This proposal for an industry wide levy to fund a new dispute resolution body is curious, because although the Committee recommended it, there is no information regarding a levy that was presented, considered or even discussed in the Committee’s report. The recommendation for an industry levy is not supported by any evidence, or any mention of the need, facility, practicality or desirability of such a scheme. The only place that the word ‘levy’ is used in the entire 369 pages of the Committee’s report is in the recommendation itself. Such
a levy is not required, not justified, nor is it equitable.
It would be better if the actions of the Task Force were “evidence based” rather than merely an expression of government policy. The statistics that I provided to the Committee as the independent Mediation Adviser indicated that there is no need for all franchisors to be taxed to fund the existing dispute resolution services.
It would be unfair to impose a general levy on the over 80% of franchisors who had no disputes, to pay for the misdeeds of the 1.5% of franchisors which generate half of the franchising disputes dealt with by the OFMA. For the 16.5% of franchisors who are responsible for the other half of the disputes, simply requiring them to pay the entire mediation fee would transfer the cost of the dispute resolution process onto the party best able to bear it. Given that those franchisors generated an average of 1.5 mediations per year, if they were required
to pay the franchisee’s costs of the mediation as well as their own, then based on the average cost of mediation reported to the Committee, this would be an additional $2,388 annual impost on those franchisors.
Rather than fixing up the dispute resolution procedures so that there can be a fair redress for breaches of the Code, the government is aiming squarely at a post Banking inquiry popularist approach to introduce large fines for franchisors. The resolution approach, as opposed to the regulation approach which clearly failed banking consumers, is to give franchisees the ability to seek redress to the breaches by franchisors of their agreement and the Code, cheaply and swiftly through binding arbitration.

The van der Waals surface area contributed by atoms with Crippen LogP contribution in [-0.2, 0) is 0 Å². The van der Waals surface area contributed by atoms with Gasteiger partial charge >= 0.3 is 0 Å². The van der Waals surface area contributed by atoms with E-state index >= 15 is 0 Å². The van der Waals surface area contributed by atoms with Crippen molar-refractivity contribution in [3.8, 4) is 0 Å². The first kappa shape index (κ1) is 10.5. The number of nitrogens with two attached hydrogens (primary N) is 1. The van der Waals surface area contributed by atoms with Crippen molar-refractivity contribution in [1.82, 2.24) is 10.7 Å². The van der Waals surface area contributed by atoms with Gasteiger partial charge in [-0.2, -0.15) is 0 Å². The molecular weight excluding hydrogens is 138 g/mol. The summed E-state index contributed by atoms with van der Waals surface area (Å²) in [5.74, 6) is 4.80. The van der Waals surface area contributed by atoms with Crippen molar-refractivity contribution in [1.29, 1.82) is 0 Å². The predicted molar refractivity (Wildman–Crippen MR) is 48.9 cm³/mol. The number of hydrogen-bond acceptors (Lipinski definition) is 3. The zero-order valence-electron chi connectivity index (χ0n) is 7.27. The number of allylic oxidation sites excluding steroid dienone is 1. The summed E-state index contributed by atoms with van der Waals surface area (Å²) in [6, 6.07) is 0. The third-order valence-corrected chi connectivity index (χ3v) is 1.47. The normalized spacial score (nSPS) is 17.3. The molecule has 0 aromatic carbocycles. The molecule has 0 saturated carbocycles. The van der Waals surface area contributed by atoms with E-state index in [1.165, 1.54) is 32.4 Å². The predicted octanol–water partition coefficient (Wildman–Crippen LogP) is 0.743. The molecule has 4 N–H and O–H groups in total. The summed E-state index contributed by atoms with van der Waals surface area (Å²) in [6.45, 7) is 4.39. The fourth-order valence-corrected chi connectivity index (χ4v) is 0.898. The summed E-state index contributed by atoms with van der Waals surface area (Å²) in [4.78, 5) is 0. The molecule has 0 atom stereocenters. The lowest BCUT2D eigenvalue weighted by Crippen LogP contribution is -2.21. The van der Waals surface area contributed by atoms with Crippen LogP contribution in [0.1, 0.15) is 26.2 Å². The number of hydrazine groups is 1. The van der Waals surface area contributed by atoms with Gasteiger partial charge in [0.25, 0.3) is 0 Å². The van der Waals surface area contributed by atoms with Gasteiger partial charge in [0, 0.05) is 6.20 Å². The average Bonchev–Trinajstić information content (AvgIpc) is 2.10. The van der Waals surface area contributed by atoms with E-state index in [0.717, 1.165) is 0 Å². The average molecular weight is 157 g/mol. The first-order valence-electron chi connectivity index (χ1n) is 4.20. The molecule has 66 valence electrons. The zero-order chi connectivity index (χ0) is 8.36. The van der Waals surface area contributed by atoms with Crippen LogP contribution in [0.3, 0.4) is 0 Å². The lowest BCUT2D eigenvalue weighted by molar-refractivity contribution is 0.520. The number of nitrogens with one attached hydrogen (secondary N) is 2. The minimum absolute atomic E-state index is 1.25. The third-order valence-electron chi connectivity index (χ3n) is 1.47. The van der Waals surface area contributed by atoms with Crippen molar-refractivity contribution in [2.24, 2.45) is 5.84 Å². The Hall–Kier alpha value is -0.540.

Derek Minus is a barrister-at-law with a specialist practice as a dispute resolver. He holds accreditation as variously a Mediator, Arbitrator, Expert Determiner and Family Dispute Resolution Practitioner (FDRP). He was an early adopter of mediation in 1992 and is a Nationally Accredited Mediator who has as conducted over 4,000 mediations and conciliations across all types of disputes. Derek is also graded a Chartered Arbitrator and trained as an International Commercial Arbitrator by the CIArb (UK). Since 2000, he has acted as an arbitrator with variously; the NSW Local Court, District Court, NCAT, Workers Compensation Commission and for the NSW State government. For the two year period 2017/2018, he was appointed by the Commonwealth Government as the Franchising Code Mediation Adviser with responsibility for arranging the dispute resolution processes under the Franchising Code of Conduct, a prescribed code under the Competition and Consumer Act 2010. He is currently providing an automated process for engaging mediators throughout Australia for the resolution of franchising disputes at: www.franchisingcode.com.au Derek is the lecturer for the “Minus on Mediation” program conducted by Legalwise providing negotiation and dispute management training for organisations and governments. You may email Derek at firstname.lastname@example.org